by using solar energy to split water more efficiently into its elemental parts]
(By Lucy Sherriff, The Register, Aug. 13, 2004)
Robot to search out life in Chilean desert
[Robotics and life sciences researchers will soon accompany
the autonomous robot Zoe to the Atacama Desert in northern Chile]
( - USA, Aug. 12, 2004)
Lawrenceville start-up hopes to grow remote-control supply business
[People hear the term robotics and think of Rosie, the maid from TV's "The Jetsons"]
(By Joyce Gannon, Pittsburgh Post Gazette, Aug. 12, 2004)
* Is Science Fiction About to Go Blind?
[Awed at the pace of technological advances, a faction of geeky
writers believes our world is about to change so radically
that envisioning what comes next is nearly impossible.]
(By Gregory Mone, Popular Science, August 2004)
Carnegie Mellon To Demonstrate Autonomous Robot
That Will Seek Life in Chile's Atacama Desert

(Press Release, Space Ref - USA, Aug. 10, 2004)
Maine hospitals turning to robotics
[Doctors at Maine Medical Center say robot-assisted surgery
is no longer just a novelty for select medical facilities]
(By, WMTW - Auburn, ME, Aug. 8, 2004)
Robotics helping stroke patients
[Researchers are finding that robotics may help stroke patients walk again]
(News 10 Now, Syracuse, NY, Aug. 7, 2004)
I, Robot - you scared?
[Critics have accused director Alex Proyas of adding on "Asimovisms"]
(By Jim Gilchrist, The Scotsman - Edinburgh, UK, Aug. 6, 2004)
Robot flaws [governed by the Three Laws of Robotics, a reaction
to the sci-fi of the 1930s, in which robots had a habit of running amok]
(By Alastair McKay, The Scotsman - Edinburgh, UK, Aug. 5, 2004)
* Houston doctors use robotics for hysterectomies
[Doctors are now using robotic surgery technology
to perform heart surgery and remove bladders]
(By Dr. Karen Johnson,, Houston, Aug. 4, 2004)
New degree course combats fear of the 'I-Robots'
[University of Glamorgan plans an innovative robotics course]
(News Wales - Cardiff, Wales, UK, Aug. 4, 2004)
Interview: Helen Greiner, Chairman and Cofounder of iRobot, Corp.
[The vision has always been to make robots that touch
peoples lives everyday and create a robotics industry]
(, Aug. 2, 2004)
Welsh university to turn science fiction into fact
[A new degree in robotics will teach students
how to apply science fiction in science]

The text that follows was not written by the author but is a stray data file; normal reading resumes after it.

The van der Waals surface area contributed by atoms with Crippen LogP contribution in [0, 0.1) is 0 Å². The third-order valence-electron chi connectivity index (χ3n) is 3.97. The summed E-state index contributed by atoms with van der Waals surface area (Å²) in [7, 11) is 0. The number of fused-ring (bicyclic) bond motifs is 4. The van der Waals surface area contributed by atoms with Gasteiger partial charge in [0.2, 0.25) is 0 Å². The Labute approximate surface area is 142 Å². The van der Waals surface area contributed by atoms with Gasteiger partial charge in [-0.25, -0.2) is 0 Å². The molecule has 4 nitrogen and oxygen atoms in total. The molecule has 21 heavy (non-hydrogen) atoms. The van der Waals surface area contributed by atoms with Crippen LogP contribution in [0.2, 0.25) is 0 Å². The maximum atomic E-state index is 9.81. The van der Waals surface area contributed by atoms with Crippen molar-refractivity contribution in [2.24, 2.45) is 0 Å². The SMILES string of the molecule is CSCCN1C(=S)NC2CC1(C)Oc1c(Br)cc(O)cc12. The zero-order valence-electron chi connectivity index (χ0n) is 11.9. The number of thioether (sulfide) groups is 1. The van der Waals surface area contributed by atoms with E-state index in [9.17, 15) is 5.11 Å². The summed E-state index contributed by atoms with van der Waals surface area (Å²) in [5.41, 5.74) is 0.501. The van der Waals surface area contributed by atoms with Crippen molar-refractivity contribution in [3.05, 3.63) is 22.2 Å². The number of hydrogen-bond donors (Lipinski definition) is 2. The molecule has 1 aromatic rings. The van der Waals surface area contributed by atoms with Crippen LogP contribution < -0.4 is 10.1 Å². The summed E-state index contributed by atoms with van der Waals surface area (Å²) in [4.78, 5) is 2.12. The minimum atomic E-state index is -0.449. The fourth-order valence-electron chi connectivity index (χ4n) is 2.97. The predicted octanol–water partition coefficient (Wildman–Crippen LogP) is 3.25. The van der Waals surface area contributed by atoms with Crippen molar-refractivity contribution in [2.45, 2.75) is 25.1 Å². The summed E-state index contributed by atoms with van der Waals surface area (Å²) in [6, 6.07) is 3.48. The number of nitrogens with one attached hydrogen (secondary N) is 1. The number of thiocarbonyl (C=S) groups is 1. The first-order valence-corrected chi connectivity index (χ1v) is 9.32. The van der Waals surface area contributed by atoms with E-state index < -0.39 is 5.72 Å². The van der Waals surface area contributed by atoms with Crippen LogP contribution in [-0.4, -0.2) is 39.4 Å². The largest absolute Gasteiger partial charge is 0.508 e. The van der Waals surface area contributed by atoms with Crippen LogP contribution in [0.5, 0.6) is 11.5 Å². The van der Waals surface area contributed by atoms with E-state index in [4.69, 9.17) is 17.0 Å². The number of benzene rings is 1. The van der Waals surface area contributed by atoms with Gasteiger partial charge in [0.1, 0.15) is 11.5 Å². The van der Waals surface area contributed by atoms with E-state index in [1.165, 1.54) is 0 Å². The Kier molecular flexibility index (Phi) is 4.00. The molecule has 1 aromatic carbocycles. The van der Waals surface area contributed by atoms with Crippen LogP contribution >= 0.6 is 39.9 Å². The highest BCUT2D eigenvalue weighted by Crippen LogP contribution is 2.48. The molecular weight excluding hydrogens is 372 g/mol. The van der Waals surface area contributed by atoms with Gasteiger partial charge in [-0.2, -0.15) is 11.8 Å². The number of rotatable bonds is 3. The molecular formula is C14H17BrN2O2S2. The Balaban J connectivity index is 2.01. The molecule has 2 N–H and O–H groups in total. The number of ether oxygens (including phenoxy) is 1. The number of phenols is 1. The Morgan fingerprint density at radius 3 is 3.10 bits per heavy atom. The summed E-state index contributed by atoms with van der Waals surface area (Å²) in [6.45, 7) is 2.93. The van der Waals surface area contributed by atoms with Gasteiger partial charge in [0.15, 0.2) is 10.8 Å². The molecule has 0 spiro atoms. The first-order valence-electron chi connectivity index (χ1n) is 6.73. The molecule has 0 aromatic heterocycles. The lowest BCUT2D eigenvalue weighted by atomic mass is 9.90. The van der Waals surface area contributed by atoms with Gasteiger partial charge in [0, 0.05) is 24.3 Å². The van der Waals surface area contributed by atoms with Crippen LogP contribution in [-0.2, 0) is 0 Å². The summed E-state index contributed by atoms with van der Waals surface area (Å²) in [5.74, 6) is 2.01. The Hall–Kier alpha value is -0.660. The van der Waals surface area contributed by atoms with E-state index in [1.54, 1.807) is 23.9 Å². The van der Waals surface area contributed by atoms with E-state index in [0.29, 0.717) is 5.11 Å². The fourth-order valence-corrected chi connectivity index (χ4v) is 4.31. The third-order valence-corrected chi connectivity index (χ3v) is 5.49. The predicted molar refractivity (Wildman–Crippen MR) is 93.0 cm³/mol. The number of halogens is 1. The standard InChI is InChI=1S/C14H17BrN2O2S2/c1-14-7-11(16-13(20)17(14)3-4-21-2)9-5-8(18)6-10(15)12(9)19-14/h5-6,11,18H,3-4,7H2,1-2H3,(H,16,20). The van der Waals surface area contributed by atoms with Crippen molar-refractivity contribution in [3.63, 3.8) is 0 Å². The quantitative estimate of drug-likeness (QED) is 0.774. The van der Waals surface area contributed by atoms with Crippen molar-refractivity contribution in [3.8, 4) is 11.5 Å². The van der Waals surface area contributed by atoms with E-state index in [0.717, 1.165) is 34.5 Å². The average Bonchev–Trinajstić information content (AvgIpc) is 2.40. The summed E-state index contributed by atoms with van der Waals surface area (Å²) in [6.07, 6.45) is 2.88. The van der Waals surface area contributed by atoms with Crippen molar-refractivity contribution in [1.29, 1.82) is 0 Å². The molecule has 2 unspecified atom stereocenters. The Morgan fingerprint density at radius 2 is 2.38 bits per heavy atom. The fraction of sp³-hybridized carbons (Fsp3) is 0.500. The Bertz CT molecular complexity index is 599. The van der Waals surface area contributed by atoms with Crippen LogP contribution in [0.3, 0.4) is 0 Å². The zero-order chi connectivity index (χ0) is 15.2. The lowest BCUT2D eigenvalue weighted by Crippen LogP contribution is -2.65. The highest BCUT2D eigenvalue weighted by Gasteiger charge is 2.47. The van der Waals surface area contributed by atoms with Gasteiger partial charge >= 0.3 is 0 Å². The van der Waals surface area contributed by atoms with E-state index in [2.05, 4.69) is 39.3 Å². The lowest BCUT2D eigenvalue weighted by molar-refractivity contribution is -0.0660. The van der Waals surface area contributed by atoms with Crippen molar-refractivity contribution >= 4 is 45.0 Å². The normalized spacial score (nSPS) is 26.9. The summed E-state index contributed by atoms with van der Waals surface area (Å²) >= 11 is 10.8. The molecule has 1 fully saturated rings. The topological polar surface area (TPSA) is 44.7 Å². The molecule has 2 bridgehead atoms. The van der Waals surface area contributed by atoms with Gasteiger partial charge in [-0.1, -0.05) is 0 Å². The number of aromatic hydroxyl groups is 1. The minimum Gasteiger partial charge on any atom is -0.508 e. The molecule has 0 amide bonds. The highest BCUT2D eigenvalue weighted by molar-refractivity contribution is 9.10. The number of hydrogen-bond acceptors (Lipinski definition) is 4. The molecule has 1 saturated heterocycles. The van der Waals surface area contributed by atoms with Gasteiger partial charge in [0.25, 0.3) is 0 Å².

(By David Williamson, ic Wales - Wales, UK, Aug. 2, 2004)
Nuts, Legos of robotics
[UCLA sponsored program teaches youths math, science]
(By Kevin Butler, Long Beach Press-Telegram - Long Beach, CA, Aug. 1, 2004)
Upgrading The Human Condition
[After all, Isaac Asimov had published his first robot tale
in 1940, and had invented the word ³robotics² in 1942.]
(By Ian Bell, Sunday Herald - Glasgow, Scotland, UK, July 31, 2004)
'I, Robot' Is Simple But Fun
[Spoonerıs suspicions, of course, are confirmed when the chief inventor
at US Robotics (James Cromwell) is apparently killed by one of the robots]
(By Joon Soh, Korea Times - Seoul, South Korea, July 29, 2004)
Three Simple Rules
[Conflict with his boss, and the head of the robotics company,
and the mayor, and also beautiful research scientist]
(By James DiGiovanna, Tucson Weekly, July 22, 2004)
'I, Robot' Proves Quality Mystery Flick
[The Three Laws of Robotics are the basis for the classic
sci-fi tales by award-winning writer Isaac Asimov]
(By Bob Nunnally, NBC4, July 21, 2004)
Thinking robot adds moral dilemma to sci-fi
["I, Robot" is influenced by the ideas of science fiction pioneer Isaac Asimov,
the first writer to seriously explore the science of robotics back in the 1940s]
(By Rosalie Higson, The Australian, July 21, 2004)
Robots on track to bend it like Beckham
[It shows how rapidly robotics and artificial intelligence are advancing,
but are we really any nearer to the world portrayed in films like the
recently released "I, Robot", based on the Isaac Asimov classic]
(By Brett Evans, Australian Broadcasting Corporation, July 20, 2004)
Face of the future?: Robots will do domestic tasks and be as common as TVs.
[Is the science of robotics being oversold? Most scientists believe